The Company behind the Integrated Platform for the Energy and Transportation Ecosystem

September 6, 2022
Grant Harrell

Across the US, changes in regulations and lifestyles are impacting the utility grid. Electricity has been integrating solar and UV for some time. In California, state regulators agreed to ban the sale of any new gasoline-powered cars by 2035 (PBS). Now, multiple states are considering following California’s mandate (AP News). With the challenge of supporting new technology also presents an opportunity. “UV charging is the biggest opportunity for load that utilities will ever see in this lifetime,” said Mark Braby, Head of E-Mobility and Data at Itron.  

Itron is the market leader in deployed meters. But these meters are more than the typical ones we think of that calculate use for our utility bills. “These are sensors that are deployed at a very important part of the grid, the grid edge. It’s that interface of what’s happening on the grid side of things and what’s happening on the customer side of things. We can get real-time data, run analytics off of that, run optimization algorithms,” said Braby. “It’s not just a meter. It’s a grid edge computer.”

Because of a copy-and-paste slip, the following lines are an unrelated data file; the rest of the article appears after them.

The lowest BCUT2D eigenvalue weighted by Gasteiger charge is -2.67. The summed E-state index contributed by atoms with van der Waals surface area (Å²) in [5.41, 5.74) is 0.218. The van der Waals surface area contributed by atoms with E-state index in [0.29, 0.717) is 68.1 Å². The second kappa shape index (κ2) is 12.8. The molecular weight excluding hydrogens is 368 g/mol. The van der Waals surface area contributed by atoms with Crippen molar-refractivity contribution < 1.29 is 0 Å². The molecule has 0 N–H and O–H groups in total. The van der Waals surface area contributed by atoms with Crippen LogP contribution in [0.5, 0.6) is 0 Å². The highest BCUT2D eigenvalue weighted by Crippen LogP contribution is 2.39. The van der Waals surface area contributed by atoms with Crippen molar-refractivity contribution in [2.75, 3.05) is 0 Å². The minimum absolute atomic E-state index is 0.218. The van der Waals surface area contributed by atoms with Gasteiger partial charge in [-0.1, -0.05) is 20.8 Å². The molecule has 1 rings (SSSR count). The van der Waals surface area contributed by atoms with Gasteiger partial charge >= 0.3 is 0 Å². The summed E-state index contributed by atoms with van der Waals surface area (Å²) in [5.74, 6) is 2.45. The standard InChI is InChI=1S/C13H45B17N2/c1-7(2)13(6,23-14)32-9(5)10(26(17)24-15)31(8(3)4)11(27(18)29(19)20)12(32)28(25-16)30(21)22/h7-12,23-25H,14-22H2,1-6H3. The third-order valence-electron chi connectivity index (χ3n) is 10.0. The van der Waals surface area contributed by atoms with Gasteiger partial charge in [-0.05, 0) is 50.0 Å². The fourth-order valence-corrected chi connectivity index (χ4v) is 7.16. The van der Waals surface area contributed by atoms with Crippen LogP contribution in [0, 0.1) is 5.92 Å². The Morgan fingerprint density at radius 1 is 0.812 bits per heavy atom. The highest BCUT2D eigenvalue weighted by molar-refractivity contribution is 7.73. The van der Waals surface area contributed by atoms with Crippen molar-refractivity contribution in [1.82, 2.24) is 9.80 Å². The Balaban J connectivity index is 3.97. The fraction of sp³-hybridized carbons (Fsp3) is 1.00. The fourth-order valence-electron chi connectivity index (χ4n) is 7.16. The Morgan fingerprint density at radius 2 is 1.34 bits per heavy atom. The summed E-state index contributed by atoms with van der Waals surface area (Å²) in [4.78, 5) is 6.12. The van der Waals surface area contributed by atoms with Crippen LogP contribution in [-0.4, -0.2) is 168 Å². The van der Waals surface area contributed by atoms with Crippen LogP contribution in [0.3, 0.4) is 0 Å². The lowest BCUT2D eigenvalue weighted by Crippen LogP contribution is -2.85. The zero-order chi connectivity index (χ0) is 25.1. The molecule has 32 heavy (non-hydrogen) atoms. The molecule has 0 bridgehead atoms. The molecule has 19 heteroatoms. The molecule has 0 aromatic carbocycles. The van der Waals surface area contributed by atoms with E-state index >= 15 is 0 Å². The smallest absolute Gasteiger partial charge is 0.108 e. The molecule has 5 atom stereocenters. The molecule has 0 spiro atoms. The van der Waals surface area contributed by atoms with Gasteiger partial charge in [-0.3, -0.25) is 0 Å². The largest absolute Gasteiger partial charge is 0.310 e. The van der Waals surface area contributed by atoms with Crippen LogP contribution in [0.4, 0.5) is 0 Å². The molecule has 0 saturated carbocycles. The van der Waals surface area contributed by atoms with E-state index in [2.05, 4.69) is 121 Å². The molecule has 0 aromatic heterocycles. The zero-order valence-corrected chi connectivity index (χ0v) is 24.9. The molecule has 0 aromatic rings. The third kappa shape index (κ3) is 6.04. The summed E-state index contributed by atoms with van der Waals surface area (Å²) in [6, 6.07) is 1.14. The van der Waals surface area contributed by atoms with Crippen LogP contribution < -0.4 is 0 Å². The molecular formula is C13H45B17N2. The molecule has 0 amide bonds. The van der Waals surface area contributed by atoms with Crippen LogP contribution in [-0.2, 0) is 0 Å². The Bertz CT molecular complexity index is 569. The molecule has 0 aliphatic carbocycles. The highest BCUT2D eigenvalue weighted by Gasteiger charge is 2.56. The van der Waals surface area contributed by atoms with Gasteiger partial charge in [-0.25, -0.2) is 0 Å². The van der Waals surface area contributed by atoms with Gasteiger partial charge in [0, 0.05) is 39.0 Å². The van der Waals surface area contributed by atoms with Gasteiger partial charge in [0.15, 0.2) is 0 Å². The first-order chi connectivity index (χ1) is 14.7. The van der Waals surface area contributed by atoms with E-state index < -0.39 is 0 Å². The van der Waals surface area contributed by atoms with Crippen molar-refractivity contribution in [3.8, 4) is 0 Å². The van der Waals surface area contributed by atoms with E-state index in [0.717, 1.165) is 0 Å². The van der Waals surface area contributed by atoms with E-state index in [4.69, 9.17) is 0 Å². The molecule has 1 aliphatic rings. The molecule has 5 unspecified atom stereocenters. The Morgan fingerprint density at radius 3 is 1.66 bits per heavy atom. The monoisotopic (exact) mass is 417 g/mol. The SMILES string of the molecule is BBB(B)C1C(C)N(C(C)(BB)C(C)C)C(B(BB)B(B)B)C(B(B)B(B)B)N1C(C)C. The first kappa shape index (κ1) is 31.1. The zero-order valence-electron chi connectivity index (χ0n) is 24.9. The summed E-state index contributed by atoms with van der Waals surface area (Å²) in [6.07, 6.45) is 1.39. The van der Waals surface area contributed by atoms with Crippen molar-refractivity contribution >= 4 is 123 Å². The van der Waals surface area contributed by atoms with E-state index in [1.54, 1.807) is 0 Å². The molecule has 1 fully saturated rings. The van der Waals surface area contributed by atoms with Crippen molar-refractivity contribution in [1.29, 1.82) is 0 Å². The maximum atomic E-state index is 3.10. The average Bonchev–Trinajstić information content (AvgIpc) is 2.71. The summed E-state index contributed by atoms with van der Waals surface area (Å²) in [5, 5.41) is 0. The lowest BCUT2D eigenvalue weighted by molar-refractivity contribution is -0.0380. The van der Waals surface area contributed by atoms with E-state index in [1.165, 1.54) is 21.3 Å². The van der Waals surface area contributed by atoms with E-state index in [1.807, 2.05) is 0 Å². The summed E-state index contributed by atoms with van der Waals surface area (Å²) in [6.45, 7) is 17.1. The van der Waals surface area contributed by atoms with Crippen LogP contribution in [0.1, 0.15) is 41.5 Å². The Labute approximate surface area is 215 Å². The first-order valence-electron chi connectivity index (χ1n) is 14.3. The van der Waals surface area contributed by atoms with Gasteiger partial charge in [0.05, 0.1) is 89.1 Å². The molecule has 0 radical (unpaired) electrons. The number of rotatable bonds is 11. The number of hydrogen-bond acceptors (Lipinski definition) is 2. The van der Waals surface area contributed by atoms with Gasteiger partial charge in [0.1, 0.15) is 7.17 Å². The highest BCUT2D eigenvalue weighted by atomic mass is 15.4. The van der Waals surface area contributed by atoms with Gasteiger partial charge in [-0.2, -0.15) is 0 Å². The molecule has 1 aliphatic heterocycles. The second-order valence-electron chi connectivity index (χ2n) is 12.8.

Similar to the stress that air conditioning brought to the grid in the 1950s, electric vehicles and fleets pose a similar threat. In the 1950s everyone would get home in the evening and flip on their wall units, causing brownouts. These were eventually accounted for and adjusted with smart thermostats. From a residential perspective, utility companies need to detect where the EV assets are. Then they need to plan for the future and provide real-time visibility. Right now, there is very little information on how solar is back feeding into the grid, how EV charging and back feeding impact the grid, and tracking it in real-time to provide control and optimization. 

Some of the fastest-growing sources of electricity stem from renewable resources, wind, solar, etc. (US EPA). “We’re trying to approach the upgrades that are needed in an intelligent fashion. I think that involves smart planning, real-time visibility, and control to mitigate issues,” said Braby. “I think we have a lot of work to do, but I’m optimistic that we can get there if we get everybody rolling in the same direction.” 

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